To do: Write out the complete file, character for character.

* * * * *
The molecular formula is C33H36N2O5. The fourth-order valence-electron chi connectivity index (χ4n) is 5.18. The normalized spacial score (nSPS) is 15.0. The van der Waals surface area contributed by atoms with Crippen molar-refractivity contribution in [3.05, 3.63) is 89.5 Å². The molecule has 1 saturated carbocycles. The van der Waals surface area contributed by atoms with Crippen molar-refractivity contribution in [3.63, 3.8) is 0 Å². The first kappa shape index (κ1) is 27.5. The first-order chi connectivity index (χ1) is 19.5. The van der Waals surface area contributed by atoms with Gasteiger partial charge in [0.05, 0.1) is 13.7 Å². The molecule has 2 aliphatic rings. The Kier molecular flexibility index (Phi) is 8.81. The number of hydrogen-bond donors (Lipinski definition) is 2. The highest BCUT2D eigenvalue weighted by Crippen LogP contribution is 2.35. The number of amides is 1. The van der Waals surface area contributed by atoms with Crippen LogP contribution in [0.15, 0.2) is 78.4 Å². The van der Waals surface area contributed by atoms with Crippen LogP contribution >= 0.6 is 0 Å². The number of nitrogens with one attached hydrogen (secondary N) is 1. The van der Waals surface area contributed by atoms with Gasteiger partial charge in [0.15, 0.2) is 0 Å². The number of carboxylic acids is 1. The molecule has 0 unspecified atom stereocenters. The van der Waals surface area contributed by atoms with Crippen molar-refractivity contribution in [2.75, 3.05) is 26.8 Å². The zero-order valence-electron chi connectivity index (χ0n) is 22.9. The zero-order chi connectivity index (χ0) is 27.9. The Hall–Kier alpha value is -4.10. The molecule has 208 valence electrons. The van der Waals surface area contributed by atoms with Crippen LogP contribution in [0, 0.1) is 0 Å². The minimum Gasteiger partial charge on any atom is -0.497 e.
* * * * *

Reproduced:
The molecular formula is C33H36N2O5. The fourth-order valence-electron chi connectivity index (χ4n) is 5.18. The normalized spacial score (nSPS) is 15.0. The van der Waals surface area contributed by atoms with Crippen molar-refractivity contribution in [3.05, 3.63) is 89.5 Å². The molecule has 1 saturated carbocycles. The van der Waals surface area contributed by atoms with Crippen molar-refractivity contribution in [3.63, 3.8) is 0 Å². The first kappa shape index (κ1) is 27.5. The first-order chi connectivity index (χ1) is 19.5. The van der Waals surface area contributed by atoms with Gasteiger partial charge in [0.05, 0.1) is 13.7 Å². The molecule has 2 aliphatic rings. The Kier molecular flexibility index (Phi) is 8.81. The number of hydrogen-bond donors (Lipinski definition) is 2. The highest BCUT2D eigenvalue weighted by Crippen LogP contribution is 2.35. The number of amides is 1. The van der Waals surface area contributed by atoms with Crippen LogP contribution in [0.15, 0.2) is 78.4 Å². The van der Waals surface area contributed by atoms with Crippen LogP contribution >= 0.6 is 0 Å². The number of nitrogens with one attached hydrogen (secondary N) is 1. The van der Waals surface area contributed by atoms with Gasteiger partial charge in [0.15, 0.2) is 0 Å². The number of carboxylic acids is 1. The molecule has 0 unspecified atom stereocenters. The van der Waals surface area contributed by atoms with Crippen molar-refractivity contribution in [2.75, 3.05) is 26.8 Å². The zero-order valence-electron chi connectivity index (χ0n) is 22.9. The zero-order chi connectivity index (χ0) is 27.9. The Hall–Kier alpha value is -4.10. The molecule has 208 valence electrons. The van der Waals surface area contributed by atoms with Crippen LogP contribution in [0, 0.1) is 0 Å². The minimum Gasteiger partial charge on any atom is -0.497 e.